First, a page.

Pharma, Biotech and Medical Device Careers

The biotechnology and pharmaceutical industries both produce medicines, but the medicines made by biotechnology companies are derived from living organisms while those made by pharmaceutical companies generally have a chemical basis. Furthermore, biotechnology provides products and technologies to combat debilitating and rare diseases, reduce our environmental footprint, feed the hungry, use less and cleaner energy, and have safer, cleaner and more efficient industrial manufacturing processes. (Adapted from Biotechnology Industry Organization.)

Meanwhile, the medical devices industry consists of articles, instruments, apparatuses, or machines that are used in the prevention, diagnosis or treatment of illness or disease, or for detecting, measuring, restoring, correcting, or modifying the structure or function of the body for some health purpose, per Wikipedia.

To discover more about the different career paths available in these industries, check out Careers in BioTech (including useful videos about careers in biotech), NewScientist: A Day in the Life Of, 25 Careers in Biotechnology To Explore (With Salaries), and Bio-Tech Crossing’s list of careers in biotechnology for nonscientists.

Information Gathering

Read trade magazines, newsletters, and popular websites in your industry area. Places to start include BiotechNOW, BioSpace and FierceBiotech. Subscribe to blogs and newsletters, follow industry insiders on social media, and research the types of positions that are available in those fields. Company websites, O*NET, and the Occupational Outlook Handbook are equally helpful resources. You must show not only an interest, but also knowledge about the industry.

Select Resources

  • Vault Guides (sign up for free with your Georgetown email address) have comprehensive information on various careers, including Pharmaceutical and Biotechnology, Pharmaceutical and Biotechnology Jobs, and Medical Equipment Manufacturing Jobs.
  • Check out our YouTube playlist with recordings from Georgetown alumni working in the biotechnology and pharmaceuticals industry.

Making Connections

Attend employer information sessions, industry events – on and off-campus, and connect with popular professional organizations regionally and nationally. The most relevant professional associations in biotech and pharmaceuticals include American Association of Pharmaceutical Scientists, Pharmaceutical Research and Manufacturers of America (PhRMA), and the Harvard Biotech Club (for those interested in pursuing a PhD). Local professional associations include the Maryland Tech Council (see events and conferences) and Virginia Bio. Professional associations host a variety of professional development, educational, and networking events. If the cost of membership is prohibitive, contact leadership and ask if there are discounted prices for students. Volunteering for a conference, educational, or social event is another great way to connect with leaders in the industry.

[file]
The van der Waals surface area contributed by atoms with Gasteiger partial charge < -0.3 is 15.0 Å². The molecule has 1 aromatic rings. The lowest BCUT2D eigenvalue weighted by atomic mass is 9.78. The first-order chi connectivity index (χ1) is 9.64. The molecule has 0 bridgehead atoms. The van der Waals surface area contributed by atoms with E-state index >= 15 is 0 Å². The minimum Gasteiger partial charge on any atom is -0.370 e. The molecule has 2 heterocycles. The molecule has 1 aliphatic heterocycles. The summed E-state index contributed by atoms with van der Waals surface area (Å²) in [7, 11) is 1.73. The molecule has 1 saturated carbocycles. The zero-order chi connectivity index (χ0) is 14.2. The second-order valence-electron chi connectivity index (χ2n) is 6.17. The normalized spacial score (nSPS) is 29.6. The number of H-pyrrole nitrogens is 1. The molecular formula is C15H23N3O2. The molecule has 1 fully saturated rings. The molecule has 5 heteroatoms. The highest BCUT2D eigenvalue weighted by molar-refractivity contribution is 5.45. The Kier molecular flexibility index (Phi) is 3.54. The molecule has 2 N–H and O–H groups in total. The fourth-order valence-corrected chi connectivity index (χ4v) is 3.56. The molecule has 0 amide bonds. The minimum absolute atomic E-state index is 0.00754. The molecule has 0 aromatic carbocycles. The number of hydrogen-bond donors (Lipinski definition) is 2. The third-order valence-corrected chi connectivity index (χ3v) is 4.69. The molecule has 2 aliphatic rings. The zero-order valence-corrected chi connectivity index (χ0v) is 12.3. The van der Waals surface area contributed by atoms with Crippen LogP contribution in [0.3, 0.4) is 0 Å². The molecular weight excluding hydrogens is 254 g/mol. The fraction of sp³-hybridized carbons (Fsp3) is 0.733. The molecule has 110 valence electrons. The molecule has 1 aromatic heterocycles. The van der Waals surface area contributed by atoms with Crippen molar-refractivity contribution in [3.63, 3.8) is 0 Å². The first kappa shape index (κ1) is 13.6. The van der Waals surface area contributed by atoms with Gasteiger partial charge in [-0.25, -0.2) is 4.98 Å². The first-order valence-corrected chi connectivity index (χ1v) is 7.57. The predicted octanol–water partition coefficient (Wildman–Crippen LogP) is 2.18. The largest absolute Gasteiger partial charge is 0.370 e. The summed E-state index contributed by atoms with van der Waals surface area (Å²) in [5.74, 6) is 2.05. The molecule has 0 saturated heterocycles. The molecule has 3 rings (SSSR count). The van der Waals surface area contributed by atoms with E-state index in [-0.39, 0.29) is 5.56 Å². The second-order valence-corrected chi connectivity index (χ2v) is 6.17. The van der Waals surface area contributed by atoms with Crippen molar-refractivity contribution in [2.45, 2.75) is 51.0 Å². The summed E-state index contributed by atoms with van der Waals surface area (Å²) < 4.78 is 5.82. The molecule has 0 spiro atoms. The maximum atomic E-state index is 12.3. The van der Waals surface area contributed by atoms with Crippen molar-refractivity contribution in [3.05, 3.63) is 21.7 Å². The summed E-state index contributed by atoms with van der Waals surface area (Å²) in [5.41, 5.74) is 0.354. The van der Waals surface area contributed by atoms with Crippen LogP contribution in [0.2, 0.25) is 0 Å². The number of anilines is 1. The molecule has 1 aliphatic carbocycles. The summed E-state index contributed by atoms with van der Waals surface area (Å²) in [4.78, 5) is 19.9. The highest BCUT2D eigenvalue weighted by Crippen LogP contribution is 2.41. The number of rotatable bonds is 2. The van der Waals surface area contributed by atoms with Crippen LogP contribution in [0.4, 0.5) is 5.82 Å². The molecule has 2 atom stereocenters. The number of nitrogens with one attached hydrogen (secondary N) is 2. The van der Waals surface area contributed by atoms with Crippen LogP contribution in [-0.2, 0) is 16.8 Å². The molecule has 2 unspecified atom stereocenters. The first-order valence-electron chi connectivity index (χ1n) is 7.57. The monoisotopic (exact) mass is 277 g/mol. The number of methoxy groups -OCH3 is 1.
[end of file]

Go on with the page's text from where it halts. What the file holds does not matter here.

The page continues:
Another way to make connections and potentially find employment is to search NIH databases to learn where research is being conducted around the world. The NIH’s clinical trial website and NIH RePORTER can help you identify privately and publicly funded clinical trials by various factors, including location, study area, and more.

Joining groups on LinkedIn related to your industry is a great way to meet new people, find mentors, contacts, and ask questions. Also, reach out to alumni through Hoya Gateway and Georgetown’s alumni page on LinkedIn. Our website provides helpful guidelines on networking and informational interviewing.

Making Connections at Georgetown

Georgetown offers a number of opportunities for Hoyas to get involved. Joining a school club is an excellent way to learn more about the industry, develop your skills, and get hands-on experience. The Center for Social Justice offers a variety of programs, including DC STEM, which provides STEM tutoring, project-based engagement, field trips, college and career programming, and connections with GU STEM faculty and programs. Get connected with PharmedOut, a GUMC project that promotes evidence-based prescribing and educates health care professionals about pharmaceutical and medical device marketing practices.

Increase your research skills by joining a lab around campus. The Center for Research and Fellowships offers the Georgetown Undergraduate Research Opportunities Program (GUROP). Participate in research and get published in the peer-reviewed Georgetown University Journal of Health Sciences. You can also participate in a group based on a personal interest and develop your professional skills. For example, develop business or communications skills for a student group that interests you. For more student club information, visit Campus Groups. On and off-campus jobs are another excellent way to build skills valued by employers.

Preparing Materials

To better understand what skills you need to highlight on your resume, check out internships, fellowships, and entry level positions in these industries. BioSpace has numerous articles providing advice on writing resumes and cover letters, job search strategies, and interviewing, specific to the life science profession. See our resume and cover letter pages for more tips and advice.


For listings beyond our campus recruiting platform, Handshake, visit biotech-careers and for both internship and job opportunities.

Select Employers

  • Government: Center for Disease Control | National Institutes of Health | Food and Drug Administration | National Center for Health Statistics
  • For-Profit: Abbott Laboratories | Amgen | Celgene | Eli Lilly | Genentech | Gilead Sciences | Johnson & Johnson | Merck | Novo Nordisk | Pfizer | Schering-Plough
  • Nonprofit: 37 related nonprofits